Fear is a common benzo withdrawal emotion. It can come out of the blue, settling over us like a heavy wet blanket. Sometimes we don’t have any idea why we are fearful or what we are fearful about; we only know that we are very much afraid. And, that the fear is unbearable. We want it to stop. Immediately. One of the fears that we can identify in benzo withdrawal is fear of the future, or better said, fear of the unknown. We worry about what is going to happen.

We are fearful that our symptoms will get worse, or that we won’t be able to cope, or that we will lose our jobs, our marriages, our sanity, or a myriad of other unpleasant things. How do we stop fearing the future, and make some sort of peace with it?  We learn to return to the present moment whenever we find ourselves time traveling in our minds to the future. We ground ourselves in the present moment. Look around. What do you see? What do you hear? What do you feel under your feet or hands, or touching your body? Do you taste anything? In this moment, everything is okay. You are safe. When we realize that, we give our nervous system the opportunity to settle down, even if it’s just a tiny bit. Safety is what the brain and the nervous system depends upon to function optimally. Every time we remind ourselves that we are safe, we send a calming message to our threat detection circuitry.

Our thoughts cannot predict the future, so we need to not believe them when they tell us scary stories about what may happen. We don’t want to argue or debate with our scary thoughts as that can cause them to find more frightening evidence to share with us, nor do we want to ignore them, as that may cause them to shout louder. The best approach to dealing with scary thoughts about the future is to neutrally observe them. Tell yourself that they are just a body function, just as your hiccups, burps, and farts, are body functions. You don’t fear those, do you? Don’t fear your thoughts, either. Tell yourself that the content of your thoughts is driven by your hyperactive nervous system that is lacking enough GABA receptors to maintain calm. Once your receptors recover, you will be more able to be in charge of your thoughts.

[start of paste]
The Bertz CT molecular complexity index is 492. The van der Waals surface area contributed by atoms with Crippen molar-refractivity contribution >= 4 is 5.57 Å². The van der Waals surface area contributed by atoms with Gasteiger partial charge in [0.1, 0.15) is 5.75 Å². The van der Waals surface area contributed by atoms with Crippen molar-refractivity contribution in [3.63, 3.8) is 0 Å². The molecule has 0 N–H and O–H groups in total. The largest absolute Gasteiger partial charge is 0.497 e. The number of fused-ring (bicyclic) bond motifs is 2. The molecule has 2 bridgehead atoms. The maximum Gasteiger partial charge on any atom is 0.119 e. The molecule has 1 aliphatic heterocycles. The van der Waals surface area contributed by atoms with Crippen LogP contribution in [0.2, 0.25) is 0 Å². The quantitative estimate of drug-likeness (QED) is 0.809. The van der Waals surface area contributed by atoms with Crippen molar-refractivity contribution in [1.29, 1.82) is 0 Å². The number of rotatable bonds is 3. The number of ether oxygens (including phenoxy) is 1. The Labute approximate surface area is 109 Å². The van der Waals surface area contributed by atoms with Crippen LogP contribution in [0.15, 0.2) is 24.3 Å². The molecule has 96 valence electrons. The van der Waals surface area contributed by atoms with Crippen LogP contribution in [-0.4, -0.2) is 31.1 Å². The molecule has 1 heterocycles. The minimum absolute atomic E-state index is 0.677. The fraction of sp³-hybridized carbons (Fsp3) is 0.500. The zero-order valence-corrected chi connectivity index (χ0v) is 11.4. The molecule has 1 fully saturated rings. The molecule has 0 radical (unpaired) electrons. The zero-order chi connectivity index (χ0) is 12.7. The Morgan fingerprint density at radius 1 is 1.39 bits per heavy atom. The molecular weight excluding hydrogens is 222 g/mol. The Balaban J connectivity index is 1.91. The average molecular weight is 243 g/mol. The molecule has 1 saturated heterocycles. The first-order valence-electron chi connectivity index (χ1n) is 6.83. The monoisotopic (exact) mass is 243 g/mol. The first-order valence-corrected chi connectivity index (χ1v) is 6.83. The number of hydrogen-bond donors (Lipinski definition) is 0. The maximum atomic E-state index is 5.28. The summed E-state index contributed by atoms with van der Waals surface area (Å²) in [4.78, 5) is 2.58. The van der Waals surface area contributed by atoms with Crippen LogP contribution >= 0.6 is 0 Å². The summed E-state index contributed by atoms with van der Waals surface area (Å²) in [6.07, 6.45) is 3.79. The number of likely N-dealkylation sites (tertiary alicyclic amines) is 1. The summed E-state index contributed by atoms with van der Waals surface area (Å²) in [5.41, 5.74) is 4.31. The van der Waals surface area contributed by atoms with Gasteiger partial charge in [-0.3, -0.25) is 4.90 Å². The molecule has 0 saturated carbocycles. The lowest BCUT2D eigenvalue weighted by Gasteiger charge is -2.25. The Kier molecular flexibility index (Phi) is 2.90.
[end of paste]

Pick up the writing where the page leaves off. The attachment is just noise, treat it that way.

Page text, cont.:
Please don’t let your thoughts bully you into believing that your future is something to fear. It isn’t. Your future is something to look forward to, for it holds your recovery and your new lease on life. Remind yourself how strong you’ve been and know that you will continue to be. You’ve come this far in your journey to well-being, you can and will go the distance.

Stop fearing the future by coming back to the present moment and reminding yourself that your thoughts are not predictors of the future. They are merely an indication of the state of your nervous system, nothing more. You are safe. You are healing. You will recover. Count on it, because it is true. In time, your nervous system will settle down. Life will return to normal, and you’ll go about your days without any thought to benzo withdrawal. If you learn now, to not allow yourself to time travel into the future, or to quickly return to the present moment if you do, your recovery will be that much sweeter, for you will have at your disposal a very powerful tool to help you reside in peace and harmony.

 

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